"Creative instinct is something that cannot be taught but comes from the heart. This is the case with Blanche Bolduc." Alan Klinkhoff Gallery

 Creative instinct is something that cannot be taught but comes from the heart. This is the case with Blanche Bolduc. She began painting in 1966—before then, she was content to help her sister, Yvonne, with her artwork. After her first summer working, she exhibited in Quebec and Chicoutimi, and as a result of her zealous work her notoriety began to grow. Bolduc loved painting Quebec scenes, bringing them to life with characters inspired from everyday life. Her paintings move us to a secret world full of intensity. One has to admire the transparent purity of the atmosphere in her landscapes, the harmonious burst of colours and the detail in her backgrounds. The material, colour and subject matter give an impression of quick-wittedness with a strong sense of personal expression. Compositions like, Le temps des fêtes, succeed in presenting intense emotion on a simple canvas. Tiny silhouettes are brought to life. The backgrounds are worked like low-reliefs and increase the fine lines of these interesting works of art. The paintings of Blanche Bolduc, their subject and shades of colours, should be described with words reserved for the masterpieces of the great masters. Her canvases are executed with as much consciousness and minuteness as theirs. Sometimes an artist’s knowledge and habits are nothing more than learned formulas, routines and recipes. Bolduc does not use these methods. Her spirit is one of a master and her paintings are the proof.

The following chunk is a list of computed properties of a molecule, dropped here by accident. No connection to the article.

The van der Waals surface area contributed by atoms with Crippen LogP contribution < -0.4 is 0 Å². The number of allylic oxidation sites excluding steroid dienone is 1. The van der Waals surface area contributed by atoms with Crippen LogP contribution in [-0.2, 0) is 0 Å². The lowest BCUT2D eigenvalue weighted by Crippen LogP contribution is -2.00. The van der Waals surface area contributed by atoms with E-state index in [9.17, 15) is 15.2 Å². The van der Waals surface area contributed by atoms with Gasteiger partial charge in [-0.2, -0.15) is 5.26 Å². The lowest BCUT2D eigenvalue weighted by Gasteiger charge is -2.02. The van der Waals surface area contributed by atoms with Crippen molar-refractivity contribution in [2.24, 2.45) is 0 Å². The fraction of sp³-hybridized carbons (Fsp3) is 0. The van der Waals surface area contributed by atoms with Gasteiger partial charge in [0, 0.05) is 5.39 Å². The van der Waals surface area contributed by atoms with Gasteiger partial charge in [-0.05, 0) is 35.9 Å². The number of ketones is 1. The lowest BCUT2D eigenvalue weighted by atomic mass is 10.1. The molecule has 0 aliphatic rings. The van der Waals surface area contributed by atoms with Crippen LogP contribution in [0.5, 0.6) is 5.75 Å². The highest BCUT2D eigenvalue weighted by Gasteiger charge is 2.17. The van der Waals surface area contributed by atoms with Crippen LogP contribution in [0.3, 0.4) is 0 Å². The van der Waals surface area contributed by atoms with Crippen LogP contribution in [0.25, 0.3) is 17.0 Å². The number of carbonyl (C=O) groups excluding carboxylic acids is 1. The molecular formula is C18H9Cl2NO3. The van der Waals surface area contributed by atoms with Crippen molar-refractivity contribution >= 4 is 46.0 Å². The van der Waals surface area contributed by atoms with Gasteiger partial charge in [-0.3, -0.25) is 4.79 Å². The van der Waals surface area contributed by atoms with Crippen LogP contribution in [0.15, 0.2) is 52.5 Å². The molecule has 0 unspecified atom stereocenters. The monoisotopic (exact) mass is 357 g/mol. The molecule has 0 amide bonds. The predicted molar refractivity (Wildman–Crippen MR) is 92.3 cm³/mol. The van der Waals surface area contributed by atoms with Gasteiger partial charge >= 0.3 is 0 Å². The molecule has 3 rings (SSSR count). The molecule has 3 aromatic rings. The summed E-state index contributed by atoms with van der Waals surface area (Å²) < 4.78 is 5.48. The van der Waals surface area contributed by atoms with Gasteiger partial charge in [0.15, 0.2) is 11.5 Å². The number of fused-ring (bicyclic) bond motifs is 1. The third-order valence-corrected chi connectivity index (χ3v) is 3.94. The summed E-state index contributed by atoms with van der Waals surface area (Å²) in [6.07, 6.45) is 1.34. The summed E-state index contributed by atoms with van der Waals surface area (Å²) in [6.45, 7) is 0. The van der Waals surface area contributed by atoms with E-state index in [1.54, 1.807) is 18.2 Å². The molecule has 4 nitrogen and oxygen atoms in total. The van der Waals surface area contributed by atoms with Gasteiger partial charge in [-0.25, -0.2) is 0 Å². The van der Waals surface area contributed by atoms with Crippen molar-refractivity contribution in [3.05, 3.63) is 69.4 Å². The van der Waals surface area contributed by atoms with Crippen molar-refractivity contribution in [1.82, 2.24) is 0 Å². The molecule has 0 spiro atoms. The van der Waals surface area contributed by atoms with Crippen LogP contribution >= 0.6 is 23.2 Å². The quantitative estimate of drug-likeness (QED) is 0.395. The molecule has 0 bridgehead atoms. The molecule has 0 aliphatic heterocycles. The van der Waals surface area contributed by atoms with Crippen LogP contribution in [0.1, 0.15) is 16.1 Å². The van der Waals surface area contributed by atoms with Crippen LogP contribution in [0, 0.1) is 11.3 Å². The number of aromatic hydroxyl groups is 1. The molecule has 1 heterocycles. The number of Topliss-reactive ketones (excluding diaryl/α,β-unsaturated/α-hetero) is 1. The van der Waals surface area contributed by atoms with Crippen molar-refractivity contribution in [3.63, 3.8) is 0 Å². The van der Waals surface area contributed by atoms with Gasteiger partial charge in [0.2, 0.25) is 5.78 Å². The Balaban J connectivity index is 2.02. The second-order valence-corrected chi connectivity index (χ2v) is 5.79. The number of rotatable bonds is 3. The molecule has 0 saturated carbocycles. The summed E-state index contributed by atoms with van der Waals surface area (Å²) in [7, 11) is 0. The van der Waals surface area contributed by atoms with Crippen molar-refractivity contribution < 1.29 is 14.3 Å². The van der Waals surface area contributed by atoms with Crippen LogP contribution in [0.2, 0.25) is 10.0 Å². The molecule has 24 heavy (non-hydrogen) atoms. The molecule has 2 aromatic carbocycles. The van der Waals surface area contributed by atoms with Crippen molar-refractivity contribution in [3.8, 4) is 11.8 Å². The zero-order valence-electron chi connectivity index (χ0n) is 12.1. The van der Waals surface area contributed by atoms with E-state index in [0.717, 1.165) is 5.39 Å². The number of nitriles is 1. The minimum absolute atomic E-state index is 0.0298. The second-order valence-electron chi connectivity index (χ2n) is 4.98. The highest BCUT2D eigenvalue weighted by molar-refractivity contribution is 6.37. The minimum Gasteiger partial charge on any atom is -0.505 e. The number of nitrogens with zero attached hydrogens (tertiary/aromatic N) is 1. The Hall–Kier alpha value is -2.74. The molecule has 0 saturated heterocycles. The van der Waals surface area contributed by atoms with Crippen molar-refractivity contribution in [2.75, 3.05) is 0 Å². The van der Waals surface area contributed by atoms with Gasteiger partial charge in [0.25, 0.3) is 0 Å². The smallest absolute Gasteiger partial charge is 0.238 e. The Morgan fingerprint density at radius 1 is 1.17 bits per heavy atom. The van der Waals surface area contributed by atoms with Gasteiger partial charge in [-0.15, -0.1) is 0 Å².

Bolduc regularly exhibited in various galleries in Quebec and Ontario and had two exhibitions in France in 1972 and 1976, which gained her notoriety outside of Canada. She was awarded a silver medal from the Academy of Arts, Sciences and Letters in Paris in 1976. The work of Bolduc can be found in many public collections, notably at the Musée national des beaux-arts du Québec, the McCord Museum of Montreal, the Charlevoix Museum, McGill University, National Gallery of Canada and many personal collections.

Blanche Bolduc died after a short illness in February 1998. She was 90 years old.




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